Billy Sheehan on Mr Big's new album, What If... and the Japan tsunami
23rd Mar 2011 | 15:12
"Japan will come back better than ever"
Billy Sheehan and his Mr Big mates are looking forward to playing Japan next month. "It's important on so many levels," he says.
Mr. Big bassist Billy Sheehan says that the tragic earthquake and tsunami that struck Japan on Friday 11 March affected the members of the band deeply. "Throughout our career, we've been so embraced by the people of Japan," he says. "They've really taken us into their hearts, and we feel the same way about them. To see what's happened to a big part of such a beautiful, amazing country has been heartbreaking."
The band has a tour of Japan scheduled to begin on 7 April, and according to Sheehan it's still a go, although the last date, in the northern city of Sendai, will probably be cancelled. "Sendai is a very special place for us," he says. "Back in the '80s, we were the first Western band to play there. They actually started a petition to get us to play, and 30,000 people signed it - for a venue that only has 3,000 seats! Right now, we're trying to figure out a way to play close to the city. If we can do it, we will."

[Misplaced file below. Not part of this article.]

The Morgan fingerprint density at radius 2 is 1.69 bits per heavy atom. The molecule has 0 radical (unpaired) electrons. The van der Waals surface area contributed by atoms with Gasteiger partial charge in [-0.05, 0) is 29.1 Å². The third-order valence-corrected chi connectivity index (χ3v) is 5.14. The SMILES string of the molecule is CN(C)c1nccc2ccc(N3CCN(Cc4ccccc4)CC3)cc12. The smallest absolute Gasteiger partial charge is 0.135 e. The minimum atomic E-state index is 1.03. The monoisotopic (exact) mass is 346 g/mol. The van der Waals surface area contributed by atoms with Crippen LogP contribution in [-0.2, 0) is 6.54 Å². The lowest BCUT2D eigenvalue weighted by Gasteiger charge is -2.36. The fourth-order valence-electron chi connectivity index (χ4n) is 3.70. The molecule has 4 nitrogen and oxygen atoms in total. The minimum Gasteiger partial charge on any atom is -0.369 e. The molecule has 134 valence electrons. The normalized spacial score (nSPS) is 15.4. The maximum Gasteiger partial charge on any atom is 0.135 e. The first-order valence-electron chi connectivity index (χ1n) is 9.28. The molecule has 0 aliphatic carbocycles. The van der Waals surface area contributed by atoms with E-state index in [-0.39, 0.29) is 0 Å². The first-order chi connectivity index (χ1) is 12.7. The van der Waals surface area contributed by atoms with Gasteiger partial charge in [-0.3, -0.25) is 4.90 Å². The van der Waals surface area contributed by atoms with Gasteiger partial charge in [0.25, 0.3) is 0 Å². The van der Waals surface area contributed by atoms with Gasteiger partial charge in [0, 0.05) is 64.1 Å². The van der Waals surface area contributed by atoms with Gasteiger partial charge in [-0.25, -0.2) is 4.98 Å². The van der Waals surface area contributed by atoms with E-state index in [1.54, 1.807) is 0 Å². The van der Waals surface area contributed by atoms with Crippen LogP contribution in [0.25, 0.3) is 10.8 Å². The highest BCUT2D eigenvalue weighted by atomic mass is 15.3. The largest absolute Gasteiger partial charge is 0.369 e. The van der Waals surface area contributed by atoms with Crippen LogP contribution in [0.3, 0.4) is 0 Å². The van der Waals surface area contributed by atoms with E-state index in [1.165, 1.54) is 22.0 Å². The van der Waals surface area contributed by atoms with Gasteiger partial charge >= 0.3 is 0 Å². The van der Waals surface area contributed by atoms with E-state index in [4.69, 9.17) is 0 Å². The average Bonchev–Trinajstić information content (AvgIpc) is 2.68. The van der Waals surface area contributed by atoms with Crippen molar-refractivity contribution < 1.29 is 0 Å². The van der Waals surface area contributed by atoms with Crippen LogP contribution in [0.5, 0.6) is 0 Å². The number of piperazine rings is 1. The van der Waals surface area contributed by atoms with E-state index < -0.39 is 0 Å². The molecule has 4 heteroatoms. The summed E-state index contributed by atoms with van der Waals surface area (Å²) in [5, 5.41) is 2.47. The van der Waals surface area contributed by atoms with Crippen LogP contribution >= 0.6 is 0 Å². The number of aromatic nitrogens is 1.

Sheehan is confident that "Japan will come back bigger and better than ever. The Japanese people are strong and resilient, civilized and decent. They've been taking care of one another. There's been no looting or craziness. This is a terrible event, but if we can take anything away from it that's positive, it's the way the people of Japan have handled it.
"They want to get back to normal, too," says Sheehan. "As funny as that sounds, people have to resume living their lives as fast as they can. Which is a big reason why we can't wait to go over there. Not so much for us, but for the people who want to see us - we've gotten so many touching e-mails from fans who want us to play. And for the people who run the venues and whose incomes are derived from bands performing - if we didn't play, it would take money out of their pockets, money they really need right now. So, as you can imagine, this tour will be quite meaningful."
Along with their hits from their first go-round in the '90s - To Be With You, Green-Tinted Sixties Mind and Superfantastic, among others - the reunited Mr Big (which also includes guitar virtuoso Paul Gilbert, drummer Pat Torpey and singer Eric Martin) will be playing a generous portion of cuts from their winning new CD, What If… "The new songs have been accepted very well," says Sheehan. "Knock on wood, I think we've got a future."